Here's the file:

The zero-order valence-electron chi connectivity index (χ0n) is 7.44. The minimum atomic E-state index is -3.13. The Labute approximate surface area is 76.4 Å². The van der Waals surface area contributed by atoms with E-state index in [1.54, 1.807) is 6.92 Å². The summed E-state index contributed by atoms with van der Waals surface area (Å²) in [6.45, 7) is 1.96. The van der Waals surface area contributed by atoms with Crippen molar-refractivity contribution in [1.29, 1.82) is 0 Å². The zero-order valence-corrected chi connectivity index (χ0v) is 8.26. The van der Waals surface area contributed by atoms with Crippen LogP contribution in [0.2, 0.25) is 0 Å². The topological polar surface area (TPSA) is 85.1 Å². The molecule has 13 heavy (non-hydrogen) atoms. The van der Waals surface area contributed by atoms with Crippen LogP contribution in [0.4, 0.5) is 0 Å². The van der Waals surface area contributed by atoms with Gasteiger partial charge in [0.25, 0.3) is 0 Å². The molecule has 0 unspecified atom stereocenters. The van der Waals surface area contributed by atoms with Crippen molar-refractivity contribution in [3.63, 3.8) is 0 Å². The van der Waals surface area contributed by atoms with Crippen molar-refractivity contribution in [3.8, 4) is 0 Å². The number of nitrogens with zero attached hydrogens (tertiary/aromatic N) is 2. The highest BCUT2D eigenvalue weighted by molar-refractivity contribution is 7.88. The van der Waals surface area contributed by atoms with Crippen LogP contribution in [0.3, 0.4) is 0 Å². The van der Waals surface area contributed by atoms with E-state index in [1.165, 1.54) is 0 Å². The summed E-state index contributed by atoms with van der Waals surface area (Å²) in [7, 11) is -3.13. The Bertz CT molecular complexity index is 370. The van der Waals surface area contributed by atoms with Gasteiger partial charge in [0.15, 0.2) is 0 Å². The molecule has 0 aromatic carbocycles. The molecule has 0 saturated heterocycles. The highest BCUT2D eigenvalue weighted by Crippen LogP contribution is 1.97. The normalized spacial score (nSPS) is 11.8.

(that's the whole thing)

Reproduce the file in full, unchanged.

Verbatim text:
The zero-order valence-electron chi connectivity index (χ0n) is 7.44. The minimum atomic E-state index is -3.13. The Labute approximate surface area is 76.4 Å². The van der Waals surface area contributed by atoms with E-state index in [1.54, 1.807) is 6.92 Å². The summed E-state index contributed by atoms with van der Waals surface area (Å²) in [6.45, 7) is 1.96. The van der Waals surface area contributed by atoms with Crippen molar-refractivity contribution in [1.29, 1.82) is 0 Å². The zero-order valence-corrected chi connectivity index (χ0v) is 8.26. The van der Waals surface area contributed by atoms with Crippen LogP contribution in [0.2, 0.25) is 0 Å². The topological polar surface area (TPSA) is 85.1 Å². The molecule has 13 heavy (non-hydrogen) atoms. The van der Waals surface area contributed by atoms with Crippen LogP contribution in [0.4, 0.5) is 0 Å². The van der Waals surface area contributed by atoms with Gasteiger partial charge in [0.25, 0.3) is 0 Å². The molecule has 0 unspecified atom stereocenters. The van der Waals surface area contributed by atoms with Crippen molar-refractivity contribution in [3.63, 3.8) is 0 Å². The van der Waals surface area contributed by atoms with Crippen molar-refractivity contribution in [3.8, 4) is 0 Å². The number of nitrogens with zero attached hydrogens (tertiary/aromatic N) is 2. The highest BCUT2D eigenvalue weighted by molar-refractivity contribution is 7.88. The van der Waals surface area contributed by atoms with Crippen LogP contribution in [0.3, 0.4) is 0 Å². The van der Waals surface area contributed by atoms with E-state index in [1.165, 1.54) is 0 Å². The summed E-state index contributed by atoms with van der Waals surface area (Å²) in [7, 11) is -3.13. The Bertz CT molecular complexity index is 370. The van der Waals surface area contributed by atoms with Gasteiger partial charge in [0.15, 0.2) is 0 Å². The molecule has 0 aromatic carbocycles. The molecule has 0 saturated heterocycles. The highest BCUT2D eigenvalue weighted by Crippen LogP contribution is 1.97. The normalized spacial score (nSPS) is 11.8.